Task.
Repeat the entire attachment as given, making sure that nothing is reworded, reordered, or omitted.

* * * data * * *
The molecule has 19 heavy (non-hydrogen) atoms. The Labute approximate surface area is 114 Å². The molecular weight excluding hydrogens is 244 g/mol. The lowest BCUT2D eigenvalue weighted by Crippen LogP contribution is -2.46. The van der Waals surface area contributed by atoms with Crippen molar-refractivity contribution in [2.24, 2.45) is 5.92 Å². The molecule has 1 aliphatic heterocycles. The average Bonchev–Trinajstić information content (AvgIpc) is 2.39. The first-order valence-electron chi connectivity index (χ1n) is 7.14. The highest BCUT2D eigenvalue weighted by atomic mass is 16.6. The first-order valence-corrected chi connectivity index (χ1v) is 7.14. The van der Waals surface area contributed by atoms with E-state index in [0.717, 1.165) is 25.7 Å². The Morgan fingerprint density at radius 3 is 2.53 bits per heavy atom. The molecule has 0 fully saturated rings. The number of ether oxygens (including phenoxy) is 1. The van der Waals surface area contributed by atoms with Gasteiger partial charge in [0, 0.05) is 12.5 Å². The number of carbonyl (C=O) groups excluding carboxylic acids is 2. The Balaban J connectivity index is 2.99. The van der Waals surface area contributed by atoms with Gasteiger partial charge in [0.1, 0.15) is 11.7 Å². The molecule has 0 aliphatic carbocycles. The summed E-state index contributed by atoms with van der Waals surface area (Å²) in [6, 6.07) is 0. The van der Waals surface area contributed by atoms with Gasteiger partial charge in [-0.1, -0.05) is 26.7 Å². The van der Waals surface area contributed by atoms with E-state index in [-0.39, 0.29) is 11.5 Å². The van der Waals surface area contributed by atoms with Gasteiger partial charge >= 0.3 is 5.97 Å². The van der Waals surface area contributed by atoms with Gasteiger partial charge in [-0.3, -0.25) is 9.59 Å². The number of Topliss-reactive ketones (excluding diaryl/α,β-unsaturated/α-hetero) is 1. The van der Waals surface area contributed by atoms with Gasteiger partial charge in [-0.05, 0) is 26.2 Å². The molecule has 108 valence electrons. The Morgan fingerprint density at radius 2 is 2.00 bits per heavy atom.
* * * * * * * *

The molecule has 19 heavy (non-hydrogen) atoms. The Labute approximate surface area is 114 Å². The molecular weight excluding hydrogens is 244 g/mol. The lowest BCUT2D eigenvalue weighted by Crippen LogP contribution is -2.46. The van der Waals surface area contributed by atoms with Crippen molar-refractivity contribution in [2.24, 2.45) is 5.92 Å². The molecule has 1 aliphatic heterocycles. The average Bonchev–Trinajstić information content (AvgIpc) is 2.39. The first-order valence-electron chi connectivity index (χ1n) is 7.14. The highest BCUT2D eigenvalue weighted by atomic mass is 16.6. The first-order valence-corrected chi connectivity index (χ1v) is 7.14. The van der Waals surface area contributed by atoms with E-state index in [0.717, 1.165) is 25.7 Å². The Morgan fingerprint density at radius 3 is 2.53 bits per heavy atom. The molecule has 0 fully saturated rings. The number of ether oxygens (including phenoxy) is 1. The van der Waals surface area contributed by atoms with Gasteiger partial charge in [0, 0.05) is 12.5 Å². The number of carbonyl (C=O) groups excluding carboxylic acids is 2. The Balaban J connectivity index is 2.99. The van der Waals surface area contributed by atoms with Gasteiger partial charge in [0.1, 0.15) is 11.7 Å². The molecule has 0 aliphatic carbocycles. The summed E-state index contributed by atoms with van der Waals surface area (Å²) in [6, 6.07) is 0. The van der Waals surface area contributed by atoms with Gasteiger partial charge in [-0.1, -0.05) is 26.7 Å². The van der Waals surface area contributed by atoms with E-state index in [-0.39, 0.29) is 11.5 Å². The van der Waals surface area contributed by atoms with Gasteiger partial charge >= 0.3 is 5.97 Å². The van der Waals surface area contributed by atoms with Gasteiger partial charge in [-0.3, -0.25) is 9.59 Å². The number of Topliss-reactive ketones (excluding diaryl/α,β-unsaturated/α-hetero) is 1. The van der Waals surface area contributed by atoms with Gasteiger partial charge in [-0.05, 0) is 26.2 Å². The molecule has 108 valence electrons. The Morgan fingerprint density at radius 2 is 2.00 bits per heavy atom.